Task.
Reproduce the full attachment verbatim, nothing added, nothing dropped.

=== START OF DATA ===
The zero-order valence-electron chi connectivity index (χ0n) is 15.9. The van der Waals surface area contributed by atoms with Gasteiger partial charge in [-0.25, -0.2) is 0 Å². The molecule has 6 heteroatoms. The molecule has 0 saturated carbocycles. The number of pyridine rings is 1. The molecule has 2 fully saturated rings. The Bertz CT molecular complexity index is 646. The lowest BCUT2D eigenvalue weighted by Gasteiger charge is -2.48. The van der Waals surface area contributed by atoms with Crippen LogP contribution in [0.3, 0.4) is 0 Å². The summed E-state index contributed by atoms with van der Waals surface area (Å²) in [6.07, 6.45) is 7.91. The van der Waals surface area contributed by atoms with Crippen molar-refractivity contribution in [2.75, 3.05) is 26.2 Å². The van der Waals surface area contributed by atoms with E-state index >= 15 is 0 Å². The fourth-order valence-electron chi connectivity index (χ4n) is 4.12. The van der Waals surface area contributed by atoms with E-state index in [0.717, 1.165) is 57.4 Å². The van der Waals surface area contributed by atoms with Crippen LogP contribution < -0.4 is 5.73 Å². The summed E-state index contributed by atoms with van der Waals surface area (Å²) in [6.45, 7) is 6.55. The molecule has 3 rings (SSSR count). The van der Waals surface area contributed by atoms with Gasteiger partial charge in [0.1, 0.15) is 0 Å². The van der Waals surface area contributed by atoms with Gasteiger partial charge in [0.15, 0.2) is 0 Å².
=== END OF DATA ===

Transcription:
The zero-order valence-electron chi connectivity index (χ0n) is 15.9. The van der Waals surface area contributed by atoms with Gasteiger partial charge in [-0.25, -0.2) is 0 Å². The molecule has 6 heteroatoms. The molecule has 0 saturated carbocycles. The number of pyridine rings is 1. The molecule has 2 fully saturated rings. The Bertz CT molecular complexity index is 646. The lowest BCUT2D eigenvalue weighted by Gasteiger charge is -2.48. The van der Waals surface area contributed by atoms with Crippen LogP contribution in [0.3, 0.4) is 0 Å². The summed E-state index contributed by atoms with van der Waals surface area (Å²) in [6.07, 6.45) is 7.91. The van der Waals surface area contributed by atoms with Crippen molar-refractivity contribution in [2.75, 3.05) is 26.2 Å². The van der Waals surface area contributed by atoms with E-state index >= 15 is 0 Å². The fourth-order valence-electron chi connectivity index (χ4n) is 4.12. The van der Waals surface area contributed by atoms with E-state index in [0.717, 1.165) is 57.4 Å². The van der Waals surface area contributed by atoms with Crippen LogP contribution < -0.4 is 5.73 Å². The summed E-state index contributed by atoms with van der Waals surface area (Å²) in [6.45, 7) is 6.55. The molecule has 3 rings (SSSR count). The van der Waals surface area contributed by atoms with Gasteiger partial charge in [0.1, 0.15) is 0 Å². The van der Waals surface area contributed by atoms with Gasteiger partial charge in [0.15, 0.2) is 0 Å².